The Cigar Galaxy
It was discovered in the second half of the 18th century, when German astronomer Johann Elert Bode and a few years later Pierre Méchain independently recorded it as a new discovery. Méchain sent the coordinates to Messier, who added the galaxy to his catalogue as object #82 in 1781. Very close to M82, only a degree from it there is another bright galaxy (M81), therefore it was likely to discover them at the same time. Bode and 5 years later Méchain discovered them together. Messier 81 -which was named Bode's Galaxy after its discoverer- is not in this photo, only a very small part of it is visible at the top of the picture. Fortunately Messier 82 located in the centre of the image is interesting enough by its own.
The Cigar Galaxy is about 12 million light-years from us, in the constellation of Big Dipper, quite close to the north celestial pole. It is circumpolar at observing sites north to the 31th parallel, where it is always above the horizon, never sets.
At first sight it seems to be an irregular galaxy. Even professional astronomers classified it irregular until 2005 when special processing of near infrared images of the galaxy showed two symmetrical spiral arms. Those arms could have remained undetected so long because the high surface brightness of the galaxy and the complex structure of dust lanes made them difficult to notice.
There has been intense star formation happened in the past, and is happening currently close to the core of the galaxy. Star formation is triggered by the gravitational effect of the nearby Messier 81. Galaxies with such high rate of star formation are called starburst galaxies. Apart from M82, several other spectacular galaxies are classified as starburst galaxies, like the Antennae Galaxies or the Silver Dollar Galaxy. Newly born stars are heavy and hot. They heat and ionise the remains of the interstellar medium they are formed of. With their strong stellar wind they also sweep away those gases from their close vicinity. Life of massive stars is relatively short, and most of them become supernovae at the end of their life. Energy and shock waves from frequent supernova explosions also increase the temperature and pressure of the interstellar medium. Thermal expansion of the gas clouds and the cumulated pressure of stellar winds make the ionised plasma escape in the direction of the least resistance, which is the direction perpendicular to the main rotational plane of the galaxy. This phenomenon is called the galactic superwind. The bluish colour of the disc of the galaxy is clearly visible in the picture. It's blue colour is caused by the lot of young blue stars of O and B spectral types in the disc. The red-glowing outflows are also visible perpendicular to the main plane of the galaxy, their colour is caused by ionised hydrogen.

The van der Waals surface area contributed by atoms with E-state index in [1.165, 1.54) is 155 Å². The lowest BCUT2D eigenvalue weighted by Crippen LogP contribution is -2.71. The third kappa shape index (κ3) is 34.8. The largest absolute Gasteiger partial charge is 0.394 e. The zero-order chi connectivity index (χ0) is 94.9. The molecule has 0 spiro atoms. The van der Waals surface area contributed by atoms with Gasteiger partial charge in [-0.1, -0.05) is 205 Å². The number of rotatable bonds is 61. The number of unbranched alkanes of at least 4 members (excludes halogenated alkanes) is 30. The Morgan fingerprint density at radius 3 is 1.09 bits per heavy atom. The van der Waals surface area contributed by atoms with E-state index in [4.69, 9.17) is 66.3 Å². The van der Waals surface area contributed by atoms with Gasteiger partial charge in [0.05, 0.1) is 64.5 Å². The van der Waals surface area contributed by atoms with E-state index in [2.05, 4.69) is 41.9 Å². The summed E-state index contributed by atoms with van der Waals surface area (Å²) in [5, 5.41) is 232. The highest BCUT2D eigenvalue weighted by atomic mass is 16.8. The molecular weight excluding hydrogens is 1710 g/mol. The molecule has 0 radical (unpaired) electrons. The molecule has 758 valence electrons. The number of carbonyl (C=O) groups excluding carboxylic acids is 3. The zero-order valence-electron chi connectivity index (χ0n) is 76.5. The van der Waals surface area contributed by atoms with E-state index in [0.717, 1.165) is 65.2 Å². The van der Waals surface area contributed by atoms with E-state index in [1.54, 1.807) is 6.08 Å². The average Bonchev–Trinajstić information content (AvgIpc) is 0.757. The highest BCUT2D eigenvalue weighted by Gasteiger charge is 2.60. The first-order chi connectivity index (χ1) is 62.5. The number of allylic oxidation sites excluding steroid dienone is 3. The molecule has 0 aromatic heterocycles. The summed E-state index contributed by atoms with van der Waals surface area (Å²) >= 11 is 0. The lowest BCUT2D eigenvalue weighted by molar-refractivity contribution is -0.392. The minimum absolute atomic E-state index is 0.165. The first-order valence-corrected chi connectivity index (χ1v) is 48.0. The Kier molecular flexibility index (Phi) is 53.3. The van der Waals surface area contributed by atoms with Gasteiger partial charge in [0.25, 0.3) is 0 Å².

Observations made by Hubble Space Telescope in 2005 illustrate the circumstances around the core of the galaxy. 197 young star clusters were identified in the starburst zone around the core of M82. Each of these clusters contain about 200000 solar masses of stars. Star formation rate in M82 is about 10 times higher than in the Milky Way.
On average there is one supernova explosion in the Cigar Galaxy in every 10 years. The latest one identified as SN2014J was in January, 2014. By comparison, in our galaxy the average time between supernova explosions is 50 years, but there hasn't been registered any in the last 150 years, so it is very likely to happen one in the near future.
In addition to these M82 has a very interesting object, the mysteriously named M82 X-2 X-ray pulsar, which was discovered in 2014. M82 X-2 is the brightest pulsar we know, it is 10 million times brighter than our Sun, and 100 times brighter than the maximum brightness an object of its mass can have, the Eddington limit. A couple of theories were suggested to explain the contradiction, but we don't know yet if any of them is right.
M82 X-2 is a binary system containing a magnetised neutron star and a companion star. Gas is flowing from the companion to the neutron star, concentrated in two hot spots around the magnetic poles. The temperature at these hot spots is so high, that they emit mostly X-rays. Rotational axis of the neutron star is not parallel with its magnetic axis, resulting the hot spots rotating with the neutron star, causing its brightness to pulsate. By measuring the pulse period it turned out that the pulsar makes a full rotation in less than 1.5 seconds, and a full orbit around its companion takes only a few days.
Integrated Flux Nebulae
Ten years ago, in 2005 an American communications coach and amateur astronomer Steve Mandel discovered a new type of deep-sky objects while he was testing filters. Very faint, unknown nebulae were visible over the plane of the Milky Way in his pictures. It turned out that they were illuminated by the integrated light of the stars of our galaxy, whereas reflection nebulae which are illuminated by a single or only a few stars. Mandel created the term Integrated Flux Nebulae to describe this kind of objects.
Mandel started to register IFNs in a catalogue, which he calls The Mandel-Wilson Catalogue of Unexplored Nebulae. Wilson's foundation provided financial support for Mandel's work. The faint patches of nebula in the picture around the galaxy are parts of integrated flux nebula MW 3.